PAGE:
In the summer before Occupy, New Yorker’s created a two-week long camp known as “Bloombergville,” in order to protest city-wide budget cuts. Bloombergville had limited success and publicity, but it set the stage for Occupying New York City. But before Bloombergville, several major social movements acted as precursors for the occupation. Primarily the Anti-War Movement and the Anti-Police Brutality movement. in the years leading up to Occupy, hundreds of thousands of New Yorkers had been taking to the streets regularly and with the occasional spurt of high frequency. With George Bush’s invasion of Iraq and Afghanistan, and the NYPD killings of Amadou Diallo and Sean Bell; Massive demonstrations and coalitions mobilized and familiarized many New Yorkers who would later become Occupiers into the social justice struggle.
Historically, the city has been a focal point of dissent, but what made New York perfect for the original occupation was the amount of corporate functionaries that have made New York home at the expense of many low-income New Yorker’s homes. local issues of constant budget cuts, privatization, police brutality, and gentrification fueled massive outpouring of New Yorkers in support of the park when it was initially threatened with a “cleaning” (Van Gelder, pp. 32). It is crucial to note the roll of the New York public in supporting the mass actions of Occupy Wall Street, as urban workers and students in stratified cities across the U.S. were key in the succeful civil disobediences and subsequent spreading of the movement.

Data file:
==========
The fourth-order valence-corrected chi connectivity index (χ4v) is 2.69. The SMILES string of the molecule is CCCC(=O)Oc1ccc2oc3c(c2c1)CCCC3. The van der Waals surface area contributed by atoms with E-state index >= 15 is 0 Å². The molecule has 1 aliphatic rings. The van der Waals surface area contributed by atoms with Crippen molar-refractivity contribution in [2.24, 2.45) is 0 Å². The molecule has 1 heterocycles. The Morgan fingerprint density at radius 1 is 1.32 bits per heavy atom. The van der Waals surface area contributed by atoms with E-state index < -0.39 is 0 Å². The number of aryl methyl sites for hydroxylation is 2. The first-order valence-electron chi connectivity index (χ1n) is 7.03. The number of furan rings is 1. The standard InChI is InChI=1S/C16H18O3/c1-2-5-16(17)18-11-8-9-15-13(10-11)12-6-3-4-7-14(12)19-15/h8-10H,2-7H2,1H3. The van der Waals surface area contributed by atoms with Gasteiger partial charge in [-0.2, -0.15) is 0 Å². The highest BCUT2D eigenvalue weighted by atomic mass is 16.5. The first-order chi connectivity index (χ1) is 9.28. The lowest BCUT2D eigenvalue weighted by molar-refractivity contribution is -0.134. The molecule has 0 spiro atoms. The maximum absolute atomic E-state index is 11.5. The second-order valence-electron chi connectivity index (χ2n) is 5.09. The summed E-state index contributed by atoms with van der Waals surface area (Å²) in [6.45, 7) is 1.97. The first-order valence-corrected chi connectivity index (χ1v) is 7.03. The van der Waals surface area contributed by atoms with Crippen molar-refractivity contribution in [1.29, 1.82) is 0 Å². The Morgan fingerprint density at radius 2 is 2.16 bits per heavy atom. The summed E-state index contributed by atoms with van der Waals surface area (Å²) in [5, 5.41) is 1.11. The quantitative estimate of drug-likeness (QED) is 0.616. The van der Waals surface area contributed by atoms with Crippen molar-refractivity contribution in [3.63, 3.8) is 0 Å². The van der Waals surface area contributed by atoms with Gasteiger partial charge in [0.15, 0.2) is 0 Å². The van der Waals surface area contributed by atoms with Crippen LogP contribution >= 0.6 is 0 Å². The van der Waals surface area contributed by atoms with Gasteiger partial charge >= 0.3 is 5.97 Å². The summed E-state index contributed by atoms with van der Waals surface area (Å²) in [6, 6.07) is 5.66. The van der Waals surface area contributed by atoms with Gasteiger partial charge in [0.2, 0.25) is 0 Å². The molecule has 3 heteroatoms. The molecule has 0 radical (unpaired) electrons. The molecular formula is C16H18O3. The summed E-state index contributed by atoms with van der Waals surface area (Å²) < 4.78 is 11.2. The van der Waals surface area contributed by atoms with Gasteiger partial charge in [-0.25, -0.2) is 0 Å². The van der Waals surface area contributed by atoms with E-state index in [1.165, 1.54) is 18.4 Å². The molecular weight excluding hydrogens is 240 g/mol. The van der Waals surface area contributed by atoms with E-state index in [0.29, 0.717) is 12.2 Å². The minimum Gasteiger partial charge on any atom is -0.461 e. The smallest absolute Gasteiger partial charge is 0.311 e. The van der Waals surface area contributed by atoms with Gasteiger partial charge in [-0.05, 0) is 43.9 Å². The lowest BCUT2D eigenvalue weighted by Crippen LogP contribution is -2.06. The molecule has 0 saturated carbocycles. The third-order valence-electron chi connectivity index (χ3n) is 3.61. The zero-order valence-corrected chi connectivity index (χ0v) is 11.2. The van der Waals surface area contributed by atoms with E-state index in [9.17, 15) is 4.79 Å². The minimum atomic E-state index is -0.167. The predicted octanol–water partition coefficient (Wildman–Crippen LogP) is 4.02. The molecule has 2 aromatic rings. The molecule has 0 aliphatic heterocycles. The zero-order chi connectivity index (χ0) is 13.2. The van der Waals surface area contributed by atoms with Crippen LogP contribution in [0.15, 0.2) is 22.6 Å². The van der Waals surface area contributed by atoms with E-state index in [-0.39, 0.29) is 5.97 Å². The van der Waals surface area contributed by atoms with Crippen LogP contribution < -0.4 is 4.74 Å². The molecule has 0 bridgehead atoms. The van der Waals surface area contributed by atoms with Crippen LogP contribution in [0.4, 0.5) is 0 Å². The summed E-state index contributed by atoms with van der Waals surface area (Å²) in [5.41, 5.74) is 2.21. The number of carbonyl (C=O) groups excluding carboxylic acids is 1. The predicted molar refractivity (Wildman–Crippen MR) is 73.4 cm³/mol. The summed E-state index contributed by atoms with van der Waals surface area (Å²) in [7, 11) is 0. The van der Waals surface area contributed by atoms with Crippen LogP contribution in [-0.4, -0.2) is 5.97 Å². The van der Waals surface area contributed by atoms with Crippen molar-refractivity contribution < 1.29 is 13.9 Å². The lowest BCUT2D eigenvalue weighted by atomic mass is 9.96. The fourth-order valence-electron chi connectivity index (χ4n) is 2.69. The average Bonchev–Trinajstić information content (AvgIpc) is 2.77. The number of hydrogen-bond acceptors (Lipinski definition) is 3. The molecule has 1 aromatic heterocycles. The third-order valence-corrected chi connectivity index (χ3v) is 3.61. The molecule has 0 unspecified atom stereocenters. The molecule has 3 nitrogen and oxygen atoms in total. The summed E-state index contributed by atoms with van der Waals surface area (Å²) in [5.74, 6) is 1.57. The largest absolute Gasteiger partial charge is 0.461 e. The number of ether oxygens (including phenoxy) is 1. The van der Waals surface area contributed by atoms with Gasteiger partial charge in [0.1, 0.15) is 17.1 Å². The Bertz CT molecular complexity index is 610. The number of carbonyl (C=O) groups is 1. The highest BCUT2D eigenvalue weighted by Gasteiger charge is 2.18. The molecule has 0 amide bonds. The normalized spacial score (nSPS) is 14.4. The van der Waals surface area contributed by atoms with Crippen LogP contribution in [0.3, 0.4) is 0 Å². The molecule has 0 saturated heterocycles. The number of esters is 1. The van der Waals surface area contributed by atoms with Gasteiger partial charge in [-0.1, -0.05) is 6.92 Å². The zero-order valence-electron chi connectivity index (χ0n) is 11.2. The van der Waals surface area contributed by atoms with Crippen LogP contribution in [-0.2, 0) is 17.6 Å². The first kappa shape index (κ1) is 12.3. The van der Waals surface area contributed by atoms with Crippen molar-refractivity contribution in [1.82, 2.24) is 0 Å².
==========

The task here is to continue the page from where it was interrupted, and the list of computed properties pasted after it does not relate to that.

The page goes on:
III. An Avalanche of Social and Economic Grievances
It was the fall of 2005 when Hurricane Katrina struck, but it still seems like yesterday that the world was watching for days as crowds of low-income, predominantly black, New Orleanians were left to starve in the Superdome. In the aftermath, neoliberal politicians and monied business interests swooped in and privatized the public school system while destroying entirely the public housing system. In place of these social services, grandoise schemes for luxury hotels, condos, and even casinos were thrown into the picture as a masquerade for a “smaller, safer city” (Klein, pp. 7). The issues in New Orleans are far from isolated, and in fact are just a small part of the social and economic plight of Americans which fomented into Occupy Wall Street.